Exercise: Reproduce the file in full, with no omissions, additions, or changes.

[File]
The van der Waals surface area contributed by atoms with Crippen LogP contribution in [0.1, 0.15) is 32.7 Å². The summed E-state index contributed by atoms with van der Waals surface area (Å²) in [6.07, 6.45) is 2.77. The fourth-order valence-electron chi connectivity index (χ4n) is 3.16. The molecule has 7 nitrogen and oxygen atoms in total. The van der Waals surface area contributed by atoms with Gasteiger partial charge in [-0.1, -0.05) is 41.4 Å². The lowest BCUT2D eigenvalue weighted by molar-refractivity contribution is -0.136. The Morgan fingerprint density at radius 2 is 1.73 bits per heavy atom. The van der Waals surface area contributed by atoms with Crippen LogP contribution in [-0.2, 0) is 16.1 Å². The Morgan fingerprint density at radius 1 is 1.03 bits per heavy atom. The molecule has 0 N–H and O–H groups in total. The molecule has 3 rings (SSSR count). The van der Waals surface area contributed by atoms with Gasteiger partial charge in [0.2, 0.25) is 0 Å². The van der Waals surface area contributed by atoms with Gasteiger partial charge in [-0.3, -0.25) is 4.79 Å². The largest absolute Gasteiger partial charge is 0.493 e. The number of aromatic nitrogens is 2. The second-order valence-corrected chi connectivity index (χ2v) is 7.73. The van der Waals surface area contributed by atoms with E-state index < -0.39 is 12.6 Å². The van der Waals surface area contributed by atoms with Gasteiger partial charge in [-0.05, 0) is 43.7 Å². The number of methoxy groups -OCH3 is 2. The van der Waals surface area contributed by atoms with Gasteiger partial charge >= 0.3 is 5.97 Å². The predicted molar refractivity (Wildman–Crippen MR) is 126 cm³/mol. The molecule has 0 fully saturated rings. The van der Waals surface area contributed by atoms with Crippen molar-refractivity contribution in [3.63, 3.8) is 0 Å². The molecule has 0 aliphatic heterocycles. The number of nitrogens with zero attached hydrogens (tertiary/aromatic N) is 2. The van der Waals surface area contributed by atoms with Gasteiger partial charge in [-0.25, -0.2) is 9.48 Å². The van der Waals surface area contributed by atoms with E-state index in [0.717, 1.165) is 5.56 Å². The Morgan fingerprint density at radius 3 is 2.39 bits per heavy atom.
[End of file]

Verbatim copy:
The van der Waals surface area contributed by atoms with Crippen LogP contribution in [0.1, 0.15) is 32.7 Å². The summed E-state index contributed by atoms with van der Waals surface area (Å²) in [6.07, 6.45) is 2.77. The fourth-order valence-electron chi connectivity index (χ4n) is 3.16. The molecule has 7 nitrogen and oxygen atoms in total. The van der Waals surface area contributed by atoms with Gasteiger partial charge in [-0.1, -0.05) is 41.4 Å². The lowest BCUT2D eigenvalue weighted by molar-refractivity contribution is -0.136. The Morgan fingerprint density at radius 2 is 1.73 bits per heavy atom. The van der Waals surface area contributed by atoms with Crippen LogP contribution in [-0.2, 0) is 16.1 Å². The Morgan fingerprint density at radius 1 is 1.03 bits per heavy atom. The molecule has 0 N–H and O–H groups in total. The molecule has 3 rings (SSSR count). The van der Waals surface area contributed by atoms with Gasteiger partial charge in [0.2, 0.25) is 0 Å². The van der Waals surface area contributed by atoms with Gasteiger partial charge in [-0.3, -0.25) is 4.79 Å². The largest absolute Gasteiger partial charge is 0.493 e. The number of aromatic nitrogens is 2. The second-order valence-corrected chi connectivity index (χ2v) is 7.73. The van der Waals surface area contributed by atoms with E-state index < -0.39 is 12.6 Å². The van der Waals surface area contributed by atoms with Gasteiger partial charge in [-0.05, 0) is 43.7 Å². The number of methoxy groups -OCH3 is 2. The van der Waals surface area contributed by atoms with Gasteiger partial charge >= 0.3 is 5.97 Å². The predicted molar refractivity (Wildman–Crippen MR) is 126 cm³/mol. The molecule has 0 fully saturated rings. The van der Waals surface area contributed by atoms with Crippen molar-refractivity contribution in [3.63, 3.8) is 0 Å². The molecule has 0 aliphatic heterocycles. The number of nitrogens with zero attached hydrogens (tertiary/aromatic N) is 2. The van der Waals surface area contributed by atoms with Gasteiger partial charge in [-0.25, -0.2) is 9.48 Å². The van der Waals surface area contributed by atoms with E-state index in [0.717, 1.165) is 5.56 Å². The Morgan fingerprint density at radius 3 is 2.39 bits per heavy atom.